It uses the same methods as shown in this post but does further subdivisions of the control polygons for greater accuracy and flexibility.

A couple of things I noticed.  Most significant, the tangency conditions at the start and end are very close approximations. 99 times out of 100, this should be fine.  Here is an example of when it falls down:
On the left, two real b-splines drawn coming to tangency conditions.  On the right, the 4 point adaptive component spline by point family. 
Because the curves come together into a near tangent, but not quite, they slightly overlap.  It isn’t visible even zoomed WAY in.
But the result is that you can’t create a form element from the fake b-splines, because it will create a self intersecting form, but the real b-splines can.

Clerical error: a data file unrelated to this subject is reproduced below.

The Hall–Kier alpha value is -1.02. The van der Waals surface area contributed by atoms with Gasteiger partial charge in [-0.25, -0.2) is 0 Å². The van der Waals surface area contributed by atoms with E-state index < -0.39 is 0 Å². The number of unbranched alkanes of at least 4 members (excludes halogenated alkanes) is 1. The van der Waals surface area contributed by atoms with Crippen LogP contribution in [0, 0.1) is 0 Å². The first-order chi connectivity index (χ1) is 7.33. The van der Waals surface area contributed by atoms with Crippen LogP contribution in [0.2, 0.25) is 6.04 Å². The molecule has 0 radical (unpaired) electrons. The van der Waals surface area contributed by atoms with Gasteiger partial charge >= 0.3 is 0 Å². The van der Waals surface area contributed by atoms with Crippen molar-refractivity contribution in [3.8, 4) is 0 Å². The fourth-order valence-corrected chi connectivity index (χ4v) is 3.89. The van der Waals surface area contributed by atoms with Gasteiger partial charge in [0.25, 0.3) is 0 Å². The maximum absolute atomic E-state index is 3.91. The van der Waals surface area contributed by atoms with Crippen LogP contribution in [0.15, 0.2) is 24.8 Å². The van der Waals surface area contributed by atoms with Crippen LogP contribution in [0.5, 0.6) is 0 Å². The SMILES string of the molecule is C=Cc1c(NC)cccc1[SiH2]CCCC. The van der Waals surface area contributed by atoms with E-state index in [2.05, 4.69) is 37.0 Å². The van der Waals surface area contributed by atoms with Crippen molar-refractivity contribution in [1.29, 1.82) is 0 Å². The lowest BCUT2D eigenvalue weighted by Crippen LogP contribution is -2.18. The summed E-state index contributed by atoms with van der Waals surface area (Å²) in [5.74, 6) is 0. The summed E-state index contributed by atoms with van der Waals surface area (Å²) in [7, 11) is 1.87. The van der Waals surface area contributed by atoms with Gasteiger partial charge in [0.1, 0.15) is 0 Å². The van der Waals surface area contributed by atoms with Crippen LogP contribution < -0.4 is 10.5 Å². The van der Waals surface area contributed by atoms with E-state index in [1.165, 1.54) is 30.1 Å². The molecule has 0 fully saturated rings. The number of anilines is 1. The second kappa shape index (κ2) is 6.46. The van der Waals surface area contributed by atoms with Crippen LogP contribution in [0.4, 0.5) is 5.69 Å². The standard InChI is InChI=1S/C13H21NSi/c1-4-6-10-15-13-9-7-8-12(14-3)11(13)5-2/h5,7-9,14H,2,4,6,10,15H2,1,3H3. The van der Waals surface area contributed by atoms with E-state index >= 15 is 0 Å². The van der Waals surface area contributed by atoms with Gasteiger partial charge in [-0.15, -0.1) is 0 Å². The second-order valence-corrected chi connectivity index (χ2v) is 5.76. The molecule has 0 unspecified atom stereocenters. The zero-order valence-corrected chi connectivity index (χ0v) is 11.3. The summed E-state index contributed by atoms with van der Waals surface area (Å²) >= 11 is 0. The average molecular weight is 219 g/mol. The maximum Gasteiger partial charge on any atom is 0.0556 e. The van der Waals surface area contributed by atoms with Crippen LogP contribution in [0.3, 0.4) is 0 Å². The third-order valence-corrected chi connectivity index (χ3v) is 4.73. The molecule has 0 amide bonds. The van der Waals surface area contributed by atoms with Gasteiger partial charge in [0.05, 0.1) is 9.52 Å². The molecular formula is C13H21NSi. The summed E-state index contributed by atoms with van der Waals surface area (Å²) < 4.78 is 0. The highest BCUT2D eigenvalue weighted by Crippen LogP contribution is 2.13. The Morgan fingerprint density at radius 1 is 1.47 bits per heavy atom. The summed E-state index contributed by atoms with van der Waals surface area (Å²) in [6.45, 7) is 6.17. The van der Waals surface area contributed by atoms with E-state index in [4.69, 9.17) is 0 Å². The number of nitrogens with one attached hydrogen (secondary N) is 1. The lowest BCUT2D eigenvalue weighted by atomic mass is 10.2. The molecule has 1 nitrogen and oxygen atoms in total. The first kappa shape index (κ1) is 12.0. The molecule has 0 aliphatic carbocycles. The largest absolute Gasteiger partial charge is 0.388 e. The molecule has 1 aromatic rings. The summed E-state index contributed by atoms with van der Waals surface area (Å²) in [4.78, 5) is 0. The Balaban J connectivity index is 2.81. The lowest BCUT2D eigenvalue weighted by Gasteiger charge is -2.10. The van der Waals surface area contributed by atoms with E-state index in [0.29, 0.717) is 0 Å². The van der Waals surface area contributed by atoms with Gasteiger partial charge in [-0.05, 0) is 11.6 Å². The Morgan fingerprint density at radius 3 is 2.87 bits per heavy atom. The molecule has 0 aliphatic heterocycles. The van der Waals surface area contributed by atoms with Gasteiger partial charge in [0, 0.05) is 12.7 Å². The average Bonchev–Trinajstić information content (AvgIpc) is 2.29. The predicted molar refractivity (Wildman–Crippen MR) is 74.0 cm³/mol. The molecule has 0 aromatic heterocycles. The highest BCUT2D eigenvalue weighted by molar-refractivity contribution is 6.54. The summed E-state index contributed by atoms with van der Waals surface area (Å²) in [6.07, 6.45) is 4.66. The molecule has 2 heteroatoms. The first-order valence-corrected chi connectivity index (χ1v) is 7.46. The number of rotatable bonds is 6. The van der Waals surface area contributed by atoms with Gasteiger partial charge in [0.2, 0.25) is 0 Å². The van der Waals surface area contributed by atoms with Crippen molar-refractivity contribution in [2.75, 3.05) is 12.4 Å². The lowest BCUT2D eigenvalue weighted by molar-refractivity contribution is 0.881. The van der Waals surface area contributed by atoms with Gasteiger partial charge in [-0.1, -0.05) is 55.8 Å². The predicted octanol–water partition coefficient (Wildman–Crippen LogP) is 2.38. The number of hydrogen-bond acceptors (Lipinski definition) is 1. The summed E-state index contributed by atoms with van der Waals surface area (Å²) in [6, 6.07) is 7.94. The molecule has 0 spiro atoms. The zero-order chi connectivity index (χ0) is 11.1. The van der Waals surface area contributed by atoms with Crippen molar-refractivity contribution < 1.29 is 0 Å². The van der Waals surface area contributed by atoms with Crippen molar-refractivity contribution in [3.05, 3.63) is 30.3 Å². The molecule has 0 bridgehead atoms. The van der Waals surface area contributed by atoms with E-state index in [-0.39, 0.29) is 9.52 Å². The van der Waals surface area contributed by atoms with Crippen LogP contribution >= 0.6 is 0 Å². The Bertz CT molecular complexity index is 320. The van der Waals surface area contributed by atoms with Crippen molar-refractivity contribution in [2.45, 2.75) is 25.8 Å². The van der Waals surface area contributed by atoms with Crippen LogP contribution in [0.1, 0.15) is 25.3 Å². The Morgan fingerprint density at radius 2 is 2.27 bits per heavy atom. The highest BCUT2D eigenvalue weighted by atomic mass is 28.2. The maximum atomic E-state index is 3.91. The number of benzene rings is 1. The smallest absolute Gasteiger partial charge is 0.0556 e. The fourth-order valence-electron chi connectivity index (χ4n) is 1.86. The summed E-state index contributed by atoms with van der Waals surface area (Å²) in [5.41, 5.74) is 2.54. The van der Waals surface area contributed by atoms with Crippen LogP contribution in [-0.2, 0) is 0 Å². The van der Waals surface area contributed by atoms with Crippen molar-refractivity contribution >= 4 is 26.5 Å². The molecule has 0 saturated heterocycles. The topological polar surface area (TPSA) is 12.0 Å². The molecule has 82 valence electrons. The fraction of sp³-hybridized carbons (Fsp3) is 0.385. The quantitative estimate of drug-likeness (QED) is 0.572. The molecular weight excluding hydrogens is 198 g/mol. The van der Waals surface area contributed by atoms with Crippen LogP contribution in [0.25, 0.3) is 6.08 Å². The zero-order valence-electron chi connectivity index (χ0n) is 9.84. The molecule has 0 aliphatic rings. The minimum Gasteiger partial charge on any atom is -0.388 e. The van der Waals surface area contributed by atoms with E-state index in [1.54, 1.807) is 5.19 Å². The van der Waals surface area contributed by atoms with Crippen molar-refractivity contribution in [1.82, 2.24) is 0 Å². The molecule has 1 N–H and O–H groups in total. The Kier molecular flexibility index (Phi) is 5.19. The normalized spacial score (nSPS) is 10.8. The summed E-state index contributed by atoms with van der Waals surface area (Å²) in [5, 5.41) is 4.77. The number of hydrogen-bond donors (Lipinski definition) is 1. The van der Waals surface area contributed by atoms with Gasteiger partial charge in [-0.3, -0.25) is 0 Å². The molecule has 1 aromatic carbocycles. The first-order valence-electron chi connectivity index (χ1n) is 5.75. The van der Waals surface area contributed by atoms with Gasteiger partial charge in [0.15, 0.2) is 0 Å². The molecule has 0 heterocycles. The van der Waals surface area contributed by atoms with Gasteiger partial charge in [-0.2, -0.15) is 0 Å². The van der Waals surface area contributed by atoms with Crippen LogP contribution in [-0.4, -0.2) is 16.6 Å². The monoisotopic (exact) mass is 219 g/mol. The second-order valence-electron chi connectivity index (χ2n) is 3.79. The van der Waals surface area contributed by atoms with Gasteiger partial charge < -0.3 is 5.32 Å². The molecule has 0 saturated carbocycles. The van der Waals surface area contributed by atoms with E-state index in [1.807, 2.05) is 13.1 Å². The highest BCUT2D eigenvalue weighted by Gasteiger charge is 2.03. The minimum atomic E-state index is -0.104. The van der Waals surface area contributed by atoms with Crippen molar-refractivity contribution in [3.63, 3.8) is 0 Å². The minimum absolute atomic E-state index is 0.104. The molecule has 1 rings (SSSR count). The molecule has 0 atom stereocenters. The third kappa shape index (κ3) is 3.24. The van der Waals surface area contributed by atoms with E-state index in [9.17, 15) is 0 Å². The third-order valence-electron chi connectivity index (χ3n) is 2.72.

[Clarification:  This failure is kind of hard to reproduce, it doesn’t happen for all situations even like the one shown,  there is a similar geometry in the sample files, and it works perfectly.  I think it has to be of a particular really huge scale.  In general, you can use this to make forms just fine, as shown in this post.  Here is an exaggerated view of what is happening the joint between the 2 curves at a bazillion times magnification:


Again, I have a hard time reproducing this problem, but it can be done.  If you’re worried about it, experiment a little. ]

The other issue that is a bit more obscure,  is the four point 4 spline doesn’t create a proper cusp when you do a crossed rectangle (shown here, a rectangle with points going 1, 3,2,4 in clockwise order) as a real bezier does.  Rather, it makes a bump. 
Details, details.

Download the families from here.